Kay, Fred, and Audrey arrive in Paris about 15 years before my own first trip there.  But when the film begins to roam through the highlights of the city, I easily recognize the many breathtaking scenes I saw for the first time in 1972, including the view from the top of the Eiffel Tower.  (I’ve luckily returned to Paris many times, and the city and all that it offers still thrill me.)

As a teenager, I had a high regard for “fashion.”  My family’s business–women’s fashion-retailing–probably had something to do with it.  Peer pressure also played a role.  Some of my classmates were obsessed with pricey clothes, like cashmere sweaters with matching skirts, and even though I wasn’t in the same income bracket, their obsession couldn’t help rubbing off on me.  At least a little.  My place in the world just then probably accounts for my somewhat detached view of Audrey as someone who spoofs the fashion industry, at least at first.

Once the story gets underway, “Funny Face” offers a wealth of imaginative episodes.  The writer, Leonard Gershe, whose writing is clever and surprisingly not extremely dated, was Oscar-nominated for best writing, story, and screenplay.  Gershe came up with a whole lot of scenes that highlighted Paris.  A special scene takes place after Audrey goes off on her own, and Fred is sent out to track her down.  He finally finds her in a small café on the Left Bank, where she launches into a stunning dance set to jazz music.  (You may already know that Audrey had a background in dance.  She studied ballet as a teenager in Amsterdam and later studied it in London.  She then began performing in West End musical theater productions and went on to star on Broadway in a non-musical performance of Gigi in 1951.  She reportedly turned down the same role in the 1958 film.)

The jazz dance scene in “Funny Face” became famous a few years ago, when Gap used a portion of it in one of its TV commercials.  (As I recall, Gap was promoting the sort of black pants Audrey danced in.)  A controversy arose during the filming of this scene in “Funny Face.”  Audrey wanted to wear black socks while director Stanley Donen insisted that she wear white ones.  In an interview Donen gave shortly before his death, he explained why. The white socks would highlight her dancing feet while black ones would fade into the background.  Donen succeeded in persuading Audrey to see things his way, and the dance scene is now film history.

Without elaborating on the plot, I’ll point out that Audrey’s storyline has an interesting focus on “empathy,” a concept that has gained a foothold in popular culture in recent years.  (I attribute some of that to Barack Obama’s focus on it, something I picked up on when I first heard him speak to a group of lawyers in Chicago in 2002, when he was still an Illinois state senator.)

Dance highlights in the film include not only Audrey’s jazz dance scene in the Left Bank café but also Fred’s dance scene with an umbrella and a coat lining that transforms into a cape.  The two leads share at least two memorable dance scenes, including the closing scene set in a charming landscape outside a Paris church.

Notably, after Audrey leaves NYC for Paris, she poses all over the City of Light in clothes designed by Givenchy, who became her favorite designer, and whose designs for this film seem timeless.  Also notably, she wears shoes with heels, but they’re invariably very low heels.  These became her favorite style of footwear.  (For some of the “inside Audrey” comments made here, please see my earlier blog post, “Audrey Hepburn and Me,” published on August 14. 2013.)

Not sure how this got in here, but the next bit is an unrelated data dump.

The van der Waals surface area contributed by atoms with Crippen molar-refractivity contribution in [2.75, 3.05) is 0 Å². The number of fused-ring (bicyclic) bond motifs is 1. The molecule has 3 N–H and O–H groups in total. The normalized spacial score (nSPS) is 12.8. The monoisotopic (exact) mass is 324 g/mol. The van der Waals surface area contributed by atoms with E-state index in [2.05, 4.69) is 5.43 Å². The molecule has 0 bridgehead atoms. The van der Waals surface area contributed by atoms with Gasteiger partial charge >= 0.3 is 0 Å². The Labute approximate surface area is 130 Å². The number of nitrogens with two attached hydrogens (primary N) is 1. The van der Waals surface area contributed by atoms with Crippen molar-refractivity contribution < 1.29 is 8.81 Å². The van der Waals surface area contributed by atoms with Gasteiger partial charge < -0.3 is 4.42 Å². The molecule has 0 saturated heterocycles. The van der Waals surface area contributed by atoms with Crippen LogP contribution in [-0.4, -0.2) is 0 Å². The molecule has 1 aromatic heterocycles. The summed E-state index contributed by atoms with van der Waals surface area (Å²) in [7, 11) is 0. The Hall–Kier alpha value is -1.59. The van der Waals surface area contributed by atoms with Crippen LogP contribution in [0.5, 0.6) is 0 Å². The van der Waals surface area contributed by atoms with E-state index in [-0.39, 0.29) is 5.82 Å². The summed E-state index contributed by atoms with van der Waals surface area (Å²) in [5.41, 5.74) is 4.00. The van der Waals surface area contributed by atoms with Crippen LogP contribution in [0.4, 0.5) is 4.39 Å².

Finally, the age difference between Audrey and Fred is stark.  She was 28 while he was 58—and looked it.  Despite his agile dancing, he was an unlikely man for her to fall in love with.  But then Hollywood often paired her with much older men.  The all-time creepiest example was Gary Cooper in Love in the Afternoon.  (You can find my earlier comment on this topic in my 2013 blog post.)

In sum, “Funny Face” is a glorious film, featuring a radiant Audrey Hepburn, a clever storyline, and countless scenes of Paris.  The Gershwin songs and the wonderful dancing, which blend almost seamlessly into the story, lead to a stunning result.  Even though I didn’t fully appreciate it in 1957, the memory of seeing it back then has stayed with me for the past six decades.  Seeing it again made me realize just how “’s’wonderful” it really is.

 

 

 

Our Trip West: A Memoir

One summer during the 1950s, the thing I cared about most was our family’s long-anticipated “Trip West,” the road trip we’d mapped out for the last two weeks of summer.

Departing from our apartment in Chicago one hot August morning, we crossed the Mississippi River and entered Iowa, the first state west of Illinois. As our eyes drank in the not-yet-boring sameness of the Iowa cornfields, my mother suddenly had an urgent question. Where was the garment bag, filled with four brand-new outfits, that she’d left hanging on the bedroom door? She didn’t remember putting it in the car.

Sure enough, when we stopped for the night, the garment bag was nowhere to be found. My parents, in their haste to leave, had forgotten to take Mom’s bag. The result? Mom had one dress to wear for the entire two-week trip.